You would think Adam and Eve had it all.
They were living in paradise together, able to enjoy all creation had to offer, and had an awesome fellowship with God. Unfortunately, they were no match for the temptation that would come through another creature, and ended up listening to something other than the good news. They crashed and burned with one small decision resulting in shame and embarrassment, and their relationship became a source of conflict rather than a source of joy and companionship. How could they blow it? The harder question is would we have made the same fateful decision?
As military members, we are taught to be tough and take on challenges beyond our capabilities. We are led to believe we can do great things because our training, experience, and talent will win the day. We think we have the strength and resources of a superhero like Captain America. Additionally, we may think we could have handled the situation better than Adam and Eve. We are trusted with classified information and handling dangerous weapons so we convince ourselves that in any situation, “we’ve got this.”
How could they blow it? The harder question is would we have made the same fateful decision?
The irony is when we say “we’ve got this” we tend to drift from God because we don’t think we need Him (at least not as much as other people). Paul dealt with this situation in 2 Corinthians 11. He noticed that the church had been led astray from their purity and devotion to Christ. In fact, they were just like Adam and Eve who quickly realized they were out of their league in dealing with Satan. We have a hard time believing that our moral strength combined with a good quiet time are not going to be enough to handle everything. Even becoming a Captain America is not going to do it. We refuse to believe that we are out of our league and in desperate need of help.
Help, of course, is what God is all about. Paul’s mentoring program for young leaders included a man named Timothy. Paul wanted him to understand real power comes from outside of us. In 2 Timothy 1:7, he tells this up and coming leader, “God has not given us a spirit of timidity, but of power and love and discipline.” These three essential qualities are what we need and what we cannot produce on our own. Let’s take them in reverse order.
We are given discipline, or in other words a regulated life. The military has perfected this concept. New recruits show up with little to no discipline at all. Time management, attention to detail, efficiency, and effectiveness are then drilled into new recruits until these qualities become second nature. It is a painful process for many but it is essential to fulfill our calling. The Christian life is no different. Discipline is painful at times (Heb. 12:11) but must become second nature. It is essential so that we can make the most of our time because the days are evil (Ephesians 5:16). It is practiced in our commitment to times of teaching, fellowship, worship, and prayer (Acts 2:42). Military discipline ensures a nation has freedom, and spiritual discipline ensures we have the freedom to live for God.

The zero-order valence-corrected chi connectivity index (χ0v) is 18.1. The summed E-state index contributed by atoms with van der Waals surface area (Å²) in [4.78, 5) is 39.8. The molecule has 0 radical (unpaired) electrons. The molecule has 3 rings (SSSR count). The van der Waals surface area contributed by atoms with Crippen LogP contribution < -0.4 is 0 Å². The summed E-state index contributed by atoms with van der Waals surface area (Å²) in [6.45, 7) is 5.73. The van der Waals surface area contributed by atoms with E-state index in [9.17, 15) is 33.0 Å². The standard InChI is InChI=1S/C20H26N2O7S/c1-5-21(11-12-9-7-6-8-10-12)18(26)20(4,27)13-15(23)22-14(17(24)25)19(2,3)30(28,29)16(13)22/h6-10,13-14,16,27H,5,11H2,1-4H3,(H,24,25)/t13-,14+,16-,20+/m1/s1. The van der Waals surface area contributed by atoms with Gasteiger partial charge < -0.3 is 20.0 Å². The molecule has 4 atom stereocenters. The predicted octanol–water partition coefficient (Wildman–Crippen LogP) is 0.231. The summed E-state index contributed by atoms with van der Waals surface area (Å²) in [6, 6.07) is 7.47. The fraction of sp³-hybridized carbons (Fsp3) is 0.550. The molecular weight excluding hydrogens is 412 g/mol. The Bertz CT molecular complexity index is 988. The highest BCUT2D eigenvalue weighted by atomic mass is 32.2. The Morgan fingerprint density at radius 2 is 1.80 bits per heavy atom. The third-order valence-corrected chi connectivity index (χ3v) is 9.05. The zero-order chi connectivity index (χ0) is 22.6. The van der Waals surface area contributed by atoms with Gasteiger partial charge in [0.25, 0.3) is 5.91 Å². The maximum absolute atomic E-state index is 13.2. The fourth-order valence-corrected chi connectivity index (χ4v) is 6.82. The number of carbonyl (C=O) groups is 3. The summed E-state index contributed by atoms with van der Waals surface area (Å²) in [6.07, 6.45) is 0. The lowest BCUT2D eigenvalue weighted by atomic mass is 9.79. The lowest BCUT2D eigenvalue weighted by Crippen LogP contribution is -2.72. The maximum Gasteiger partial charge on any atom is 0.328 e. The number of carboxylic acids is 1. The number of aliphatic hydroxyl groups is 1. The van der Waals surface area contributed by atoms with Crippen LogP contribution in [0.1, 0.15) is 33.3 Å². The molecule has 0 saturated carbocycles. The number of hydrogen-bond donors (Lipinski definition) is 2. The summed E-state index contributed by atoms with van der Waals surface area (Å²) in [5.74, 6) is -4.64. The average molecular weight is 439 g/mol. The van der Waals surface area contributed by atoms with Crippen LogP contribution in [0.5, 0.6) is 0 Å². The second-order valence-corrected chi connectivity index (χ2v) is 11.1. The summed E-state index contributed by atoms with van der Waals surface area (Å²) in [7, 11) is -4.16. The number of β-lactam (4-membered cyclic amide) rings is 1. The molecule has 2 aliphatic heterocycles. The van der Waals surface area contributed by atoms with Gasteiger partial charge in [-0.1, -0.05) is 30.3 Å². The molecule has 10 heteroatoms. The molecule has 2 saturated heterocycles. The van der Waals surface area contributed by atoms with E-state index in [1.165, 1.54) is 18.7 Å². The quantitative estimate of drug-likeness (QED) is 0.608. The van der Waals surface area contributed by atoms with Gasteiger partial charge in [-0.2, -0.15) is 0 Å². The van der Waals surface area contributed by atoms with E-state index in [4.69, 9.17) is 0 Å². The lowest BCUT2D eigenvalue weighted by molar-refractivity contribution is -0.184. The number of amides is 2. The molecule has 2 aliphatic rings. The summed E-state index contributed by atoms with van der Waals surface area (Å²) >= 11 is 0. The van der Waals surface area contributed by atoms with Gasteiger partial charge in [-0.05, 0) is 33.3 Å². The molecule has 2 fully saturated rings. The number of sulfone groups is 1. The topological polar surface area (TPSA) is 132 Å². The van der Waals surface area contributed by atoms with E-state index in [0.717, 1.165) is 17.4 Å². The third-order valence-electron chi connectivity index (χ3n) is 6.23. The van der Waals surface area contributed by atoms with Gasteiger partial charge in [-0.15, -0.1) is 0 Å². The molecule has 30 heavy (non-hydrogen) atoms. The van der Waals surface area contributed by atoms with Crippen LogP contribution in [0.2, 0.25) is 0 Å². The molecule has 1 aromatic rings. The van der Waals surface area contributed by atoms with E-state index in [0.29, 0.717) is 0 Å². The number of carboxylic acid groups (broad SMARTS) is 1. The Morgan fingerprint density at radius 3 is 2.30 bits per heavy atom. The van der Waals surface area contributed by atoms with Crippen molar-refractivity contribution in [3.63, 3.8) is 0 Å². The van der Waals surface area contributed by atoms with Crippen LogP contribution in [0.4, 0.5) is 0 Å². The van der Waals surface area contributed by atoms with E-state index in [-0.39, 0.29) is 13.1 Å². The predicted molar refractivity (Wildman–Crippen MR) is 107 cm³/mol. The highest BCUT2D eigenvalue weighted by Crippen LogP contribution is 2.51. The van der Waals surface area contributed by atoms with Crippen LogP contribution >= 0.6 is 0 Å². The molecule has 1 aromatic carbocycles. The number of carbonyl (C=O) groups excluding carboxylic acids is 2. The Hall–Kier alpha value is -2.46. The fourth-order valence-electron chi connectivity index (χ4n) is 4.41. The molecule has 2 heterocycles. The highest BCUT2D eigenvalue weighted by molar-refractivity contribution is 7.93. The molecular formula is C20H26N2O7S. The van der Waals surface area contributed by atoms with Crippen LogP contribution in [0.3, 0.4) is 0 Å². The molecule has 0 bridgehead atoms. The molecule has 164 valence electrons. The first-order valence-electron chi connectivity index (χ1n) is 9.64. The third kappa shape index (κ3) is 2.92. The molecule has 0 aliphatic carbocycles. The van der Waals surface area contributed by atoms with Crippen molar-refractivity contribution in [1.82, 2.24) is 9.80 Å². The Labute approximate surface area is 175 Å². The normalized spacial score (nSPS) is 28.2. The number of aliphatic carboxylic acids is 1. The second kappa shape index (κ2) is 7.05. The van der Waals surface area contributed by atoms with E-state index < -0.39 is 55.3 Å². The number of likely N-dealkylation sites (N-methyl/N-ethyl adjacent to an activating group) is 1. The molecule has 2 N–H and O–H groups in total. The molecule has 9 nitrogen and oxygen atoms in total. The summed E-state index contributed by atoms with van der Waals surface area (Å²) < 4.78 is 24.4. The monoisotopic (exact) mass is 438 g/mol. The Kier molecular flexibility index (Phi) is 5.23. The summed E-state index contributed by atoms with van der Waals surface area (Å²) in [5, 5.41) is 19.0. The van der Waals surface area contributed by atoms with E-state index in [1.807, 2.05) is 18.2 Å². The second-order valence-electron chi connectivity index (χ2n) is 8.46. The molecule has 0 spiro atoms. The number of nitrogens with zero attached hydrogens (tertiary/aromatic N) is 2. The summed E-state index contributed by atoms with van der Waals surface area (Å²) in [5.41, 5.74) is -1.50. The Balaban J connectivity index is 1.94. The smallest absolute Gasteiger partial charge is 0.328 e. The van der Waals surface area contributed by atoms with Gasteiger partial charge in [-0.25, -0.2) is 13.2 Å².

Discipline is painful at times (Heb. 12:11), but must become second nature.
We are also given love. Many of us join the military because we love our nation. We want to see it thrive and prosper. God has the same goals for us. He loves us and calls us to thrive and prosper in light of His love. The entire chapter of 1 John 4 gives us an example of what that love looks like, including the concepts of sacrificing self and always doing what is best for others. Love is also about obeying God’s commands (John 14:21). Love must be the motivation behind our discipline.
America has the most advanced and powerful military in the world and therefore it is hard to comprehend being outmatched. As Christians, we are outmatched. We are playing out of our league with three opponents: the world, the flesh, and the Devil. They have every advantage over us and possess capabilities that we can barely imagine. They are faster, stronger, smarter, and bigger. We have no hope to defeat them on our own.
But God’s power is given to us and best exemplified in the terms of spiritual armor. We know armor is essential to survival on the battlefield because our skin and bones are no match for bullets and bombs. Similarly, we are no match against the world, the flesh, and the Devil, therefore God has given us a spiritual armor detailed in Ephesians 6:10-17. Our head, heart, and body are all protected. Our weapon is God’s word and our strategy is knowing that no one is in God’s league, not even Satan.
It may then seem we are invincible, but we must still be cautious because we tend to believe God is always on our side.
A General named Joshua had this mindset as he approached an impenetrable fortress at Jericho. Right before the battle, Joshua encountered a powerful warrior (think a combination of the Hulk, Captain America, and Iron Man) and asks, “are you on our side…?” (Josh. 5:13). The surprising answer gave Joshua the right perspective before the battle even began, and is the same perspective you need daily. Read the rest of Joshua 5 and then think about how you will fight the daily spiritual battles you encounter.